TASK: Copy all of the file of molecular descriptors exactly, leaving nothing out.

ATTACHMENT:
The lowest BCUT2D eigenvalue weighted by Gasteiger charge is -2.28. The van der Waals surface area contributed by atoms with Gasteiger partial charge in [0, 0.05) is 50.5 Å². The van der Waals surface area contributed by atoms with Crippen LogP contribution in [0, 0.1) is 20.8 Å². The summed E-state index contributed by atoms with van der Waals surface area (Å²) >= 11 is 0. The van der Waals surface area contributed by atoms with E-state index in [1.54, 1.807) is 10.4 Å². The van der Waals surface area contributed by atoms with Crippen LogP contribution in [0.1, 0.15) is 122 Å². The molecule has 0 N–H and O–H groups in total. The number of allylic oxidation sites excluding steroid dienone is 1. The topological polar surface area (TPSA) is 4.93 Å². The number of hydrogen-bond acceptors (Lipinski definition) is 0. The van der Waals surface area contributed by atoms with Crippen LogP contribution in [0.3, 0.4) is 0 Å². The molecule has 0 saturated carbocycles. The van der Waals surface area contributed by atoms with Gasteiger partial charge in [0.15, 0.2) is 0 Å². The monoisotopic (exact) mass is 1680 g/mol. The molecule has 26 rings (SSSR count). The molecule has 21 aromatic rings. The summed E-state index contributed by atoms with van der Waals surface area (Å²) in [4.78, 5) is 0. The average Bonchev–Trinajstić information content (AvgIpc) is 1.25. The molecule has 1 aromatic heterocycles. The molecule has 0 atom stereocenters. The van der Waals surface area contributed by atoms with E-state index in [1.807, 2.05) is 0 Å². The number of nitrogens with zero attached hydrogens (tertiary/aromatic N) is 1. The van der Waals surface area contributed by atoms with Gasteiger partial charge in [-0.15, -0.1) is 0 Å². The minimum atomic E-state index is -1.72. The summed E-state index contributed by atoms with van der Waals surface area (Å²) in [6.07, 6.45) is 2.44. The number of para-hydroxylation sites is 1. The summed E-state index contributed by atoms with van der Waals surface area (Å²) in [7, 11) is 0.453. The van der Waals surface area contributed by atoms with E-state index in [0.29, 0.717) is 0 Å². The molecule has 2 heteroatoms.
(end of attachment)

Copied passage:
The lowest BCUT2D eigenvalue weighted by Gasteiger charge is -2.28. The van der Waals surface area contributed by atoms with Gasteiger partial charge in [0, 0.05) is 50.5 Å². The van der Waals surface area contributed by atoms with Crippen LogP contribution in [0, 0.1) is 20.8 Å². The summed E-state index contributed by atoms with van der Waals surface area (Å²) >= 11 is 0. The van der Waals surface area contributed by atoms with E-state index in [1.54, 1.807) is 10.4 Å². The van der Waals surface area contributed by atoms with Crippen LogP contribution in [0.1, 0.15) is 122 Å². The molecule has 0 N–H and O–H groups in total. The number of allylic oxidation sites excluding steroid dienone is 1. The topological polar surface area (TPSA) is 4.93 Å². The number of hydrogen-bond acceptors (Lipinski definition) is 0. The van der Waals surface area contributed by atoms with Crippen LogP contribution in [0.3, 0.4) is 0 Å². The molecule has 0 saturated carbocycles. The van der Waals surface area contributed by atoms with Gasteiger partial charge in [0.15, 0.2) is 0 Å². The monoisotopic (exact) mass is 1680 g/mol. The molecule has 26 rings (SSSR count). The molecule has 21 aromatic rings. The summed E-state index contributed by atoms with van der Waals surface area (Å²) in [4.78, 5) is 0. The average Bonchev–Trinajstić information content (AvgIpc) is 1.25. The molecule has 1 aromatic heterocycles. The molecule has 0 atom stereocenters. The van der Waals surface area contributed by atoms with E-state index in [1.807, 2.05) is 0 Å². The number of nitrogens with zero attached hydrogens (tertiary/aromatic N) is 1. The van der Waals surface area contributed by atoms with Gasteiger partial charge in [-0.15, -0.1) is 0 Å². The minimum atomic E-state index is -1.72. The summed E-state index contributed by atoms with van der Waals surface area (Å²) in [6.07, 6.45) is 2.44. The number of para-hydroxylation sites is 1. The summed E-state index contributed by atoms with van der Waals surface area (Å²) in [7, 11) is 0.453. The van der Waals surface area contributed by atoms with E-state index in [0.29, 0.717) is 0 Å². The molecule has 2 heteroatoms.